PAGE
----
Goldman Sachs warns of deeper stock market losses in a ‘no rules market’

Goldman Sachs

The stock market has been experiencing a turbulent period of volatility and correction, as investors grapple with the uncertainty of the Federal Reserve’s monetary policy, the looming threat of a government shutdown, and the impact of the coronavirus pandemic on the global economy. According to Goldman Sachs Group Inc.’s Scott Rubner, who has studied the flow of funds for two decades, the situation could worsen as options dealers and fast-money traders both turn against the market.

Goldman Sachs

Options dealers in a short gamma position

Rubner explained that market makers, who have the capacity to move millions of shares to hedge their books, are currently in a stance where they have to go with the prevailing equity trend. That is, selling stocks when they go down and vice versa, exacerbating price swings in both directions. This positioning, known as short gamma, has reached the most extreme level since Goldman began tracking the data in 2019.

“This is a no rules market and flows over fundamentals are the drivers of price action into the end of the quarter,” wrote Rubner, a managing director at the bank, in a note. “This dynamic remains negative in the ultra-short term.”

On the flipside, should stocks start to rally again, options dealers would need to chase the market in order to maintain a market-neutral posture. As such, they have the power to fuel market moves in both directions. A 1% shift in the market could translate to $3.3 billion of share buying or selling, according to Goldman’s model.

Trend-chasing systematic funds at risk of unwinding

Rubner also warned that trend-chasing systematic funds, such as commodity trading advisers (CTAs) that surf the momentum of asset prices through long and short bets in the futures market, are at risk of being forced to unwind their equity holdings. By his estimate, CTAs will unload $48 billion of global stocks over the next week even if the benchmarks stand still.

This is because the major stock market indices, such as the S&P 500 and the Dow Jones Industrial Average, have broken below key thresholds, such as the 50-day and 100-day moving averages, that trigger selling signals for these funds.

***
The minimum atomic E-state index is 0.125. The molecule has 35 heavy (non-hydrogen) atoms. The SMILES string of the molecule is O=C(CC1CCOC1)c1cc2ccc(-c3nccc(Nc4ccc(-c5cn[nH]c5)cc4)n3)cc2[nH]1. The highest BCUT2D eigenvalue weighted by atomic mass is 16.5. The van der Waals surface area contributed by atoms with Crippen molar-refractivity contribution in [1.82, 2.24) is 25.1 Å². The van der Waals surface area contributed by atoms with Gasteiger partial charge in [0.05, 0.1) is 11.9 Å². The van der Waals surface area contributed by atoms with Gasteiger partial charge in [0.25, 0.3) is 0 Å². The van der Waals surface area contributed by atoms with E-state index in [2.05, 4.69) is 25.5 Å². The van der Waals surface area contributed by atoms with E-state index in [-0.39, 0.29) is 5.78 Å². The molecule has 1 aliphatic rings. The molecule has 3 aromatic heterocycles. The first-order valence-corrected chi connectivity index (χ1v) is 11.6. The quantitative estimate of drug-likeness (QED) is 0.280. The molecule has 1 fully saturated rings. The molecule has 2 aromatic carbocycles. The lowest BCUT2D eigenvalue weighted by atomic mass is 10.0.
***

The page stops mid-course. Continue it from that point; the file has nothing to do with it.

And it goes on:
Rubner’s analysis echoes the view of Morgan Stanley’s trading team, who last week warned about the market’s rising fragility, citing a similar dynamic in positioning among options traders and momentum-chasing quant funds.

Stocks erase earlier losses but remain in correction territory

Stocks erased earlier losses on Wednesday as the S&P 500 recovered from a 0.8% decline to end the session flat. The benchmark index has dropped almost 7% from its 2023 peak in July as the Federal Reserve’s resolve to keep interest rates higher for longer put pressure on stretched valuations. Along the way, the index lost support at 50-day and 100-day averages.

The Dow Jones Industrial Average also closed flat on Wednesday, after falling as much as 0.9% earlier in the day. The blue-chip index is more than 10% below its all-time closing high, entering correction territory.

The Nasdaq Composite, which has been hit hard by the sell-off in growth stocks, managed to gain 0.4% on Wednesday, but remains 22% below its November closing high, putting it in a bear market.

While trading has been orderly during the latest retreat, notable down days are adding up in stark contrast with the summer lull. The S&P 500 has fallen 1% on four separate sessions in the past five weeks. That followed a 47-day streak without a 1% drop through Aug. 1 — the longest run of resilience since January 2020.

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